Machina

In the prologue to Malcostume Compagnia Teatrale’s show Machina, the company explains that the word ‘machina’ roughly translates to machine or structure and the company’s name ‘Malcostume’ also translates to badly behaved. With this in mind, it’s clear that company’s intention is to subvert and challenge the traditional format and structure of commedia dell’arte. It’s an interesting and amusing concept that I’d be intrigued to see developed further but, unfortunately, a few troublesome components mean that it doesn’t entirely work together as a whole.

An imaginative piece of theatre

Machina is performed by a single actor with the aid of multiple screens behind him, onto which videos of the whole dramatis personae are projected (also played by the same actor). It’s a striking and original concept, certainly pushing the bounds of what commedia dell’arte can be or do – traditionally actors would play multiple roles by switching masks, but this takes it to the next level, resulting in some fantastic comedic moments. The actor both adheres to stereotypical plots and the stock characters of commedia dell’arte, such as the swaggering and arrogant Capitan and the cantankerous old man, Pantalone, whilst also commenting on the structures and mocking the characters that he’s playing. It’s funny, but it is never entirely clear what the company hopes to achieve, other than make us consider narrative structures and commedia dell’arte as a contemporary art form.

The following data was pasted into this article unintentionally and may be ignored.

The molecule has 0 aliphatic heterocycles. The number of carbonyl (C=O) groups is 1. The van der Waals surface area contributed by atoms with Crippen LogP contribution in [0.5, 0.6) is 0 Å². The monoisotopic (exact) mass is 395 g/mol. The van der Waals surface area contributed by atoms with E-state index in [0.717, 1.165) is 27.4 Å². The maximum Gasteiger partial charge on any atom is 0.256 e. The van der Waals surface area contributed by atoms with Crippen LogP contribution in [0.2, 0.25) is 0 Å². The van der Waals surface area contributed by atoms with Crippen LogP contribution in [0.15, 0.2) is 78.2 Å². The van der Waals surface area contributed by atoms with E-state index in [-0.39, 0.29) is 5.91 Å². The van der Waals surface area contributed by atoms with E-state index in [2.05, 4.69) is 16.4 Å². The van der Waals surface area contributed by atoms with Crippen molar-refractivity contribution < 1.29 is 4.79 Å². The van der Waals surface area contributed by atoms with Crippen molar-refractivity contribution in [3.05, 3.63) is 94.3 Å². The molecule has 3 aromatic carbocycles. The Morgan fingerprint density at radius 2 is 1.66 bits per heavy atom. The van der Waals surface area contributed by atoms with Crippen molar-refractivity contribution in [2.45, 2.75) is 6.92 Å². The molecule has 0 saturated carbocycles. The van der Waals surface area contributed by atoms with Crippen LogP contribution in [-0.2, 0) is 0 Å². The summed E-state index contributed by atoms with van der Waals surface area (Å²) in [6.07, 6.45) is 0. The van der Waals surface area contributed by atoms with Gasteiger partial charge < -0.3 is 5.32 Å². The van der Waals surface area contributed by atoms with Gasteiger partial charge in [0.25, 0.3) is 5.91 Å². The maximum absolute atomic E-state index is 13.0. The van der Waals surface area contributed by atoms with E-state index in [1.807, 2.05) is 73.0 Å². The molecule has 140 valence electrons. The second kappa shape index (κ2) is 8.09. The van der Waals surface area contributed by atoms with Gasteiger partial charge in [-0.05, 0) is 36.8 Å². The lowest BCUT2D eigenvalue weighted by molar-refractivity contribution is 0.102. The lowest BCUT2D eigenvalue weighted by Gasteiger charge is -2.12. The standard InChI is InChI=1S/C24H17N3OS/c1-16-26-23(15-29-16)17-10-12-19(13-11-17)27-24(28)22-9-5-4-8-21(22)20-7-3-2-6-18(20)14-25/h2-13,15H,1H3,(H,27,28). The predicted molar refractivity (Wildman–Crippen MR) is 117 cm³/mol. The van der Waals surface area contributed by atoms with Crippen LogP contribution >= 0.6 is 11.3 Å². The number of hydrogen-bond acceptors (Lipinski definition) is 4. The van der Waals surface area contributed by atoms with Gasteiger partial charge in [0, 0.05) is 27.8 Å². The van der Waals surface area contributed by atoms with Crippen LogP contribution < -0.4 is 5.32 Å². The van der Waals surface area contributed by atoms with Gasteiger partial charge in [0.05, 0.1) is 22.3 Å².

Additionally, there are some technical issues that detract from the performance. For example, as Machina is performed in English and Italian, there are surtitles projected above the stage, meaning one can either watch the energetic performance or read the surtitles to know what is being said, which interrupts the flow of the performance. Also, many of the voiceovers for the projected characters are much too loud and the sound quality is rather poor, making it difficult to understand what they are saying, while blocking the sound of the actor onstage.

It’s a shame that these technical issues arose, because Machina is an imaginative piece of theatre that does push the boundaries of how classical and contemporary theatre styles can coexist; it just requires more rigour and reworking.

Reviews by Liam Rees

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Performances

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The Blurb

An extravagant presenter introduces a contrived comedic plot: two lovers, an old father, a suitor... Everything seems familiar, but something unexpected is coming. From within the machine-like workings of a cliche, feel good TV show, revolution is brewing: a fight against the Tyranny of Happiness. Can the Machina and its predefined schemes be destroyed by these primordial stirrings? Or is rebellion only the umpteenth gear of the machine? Innovatively combining video projection and Commedia dell'Arte, this is a spellbinding performance blending exquisite stagecraft with a searching philosophy. English and Italian (with English subtitles).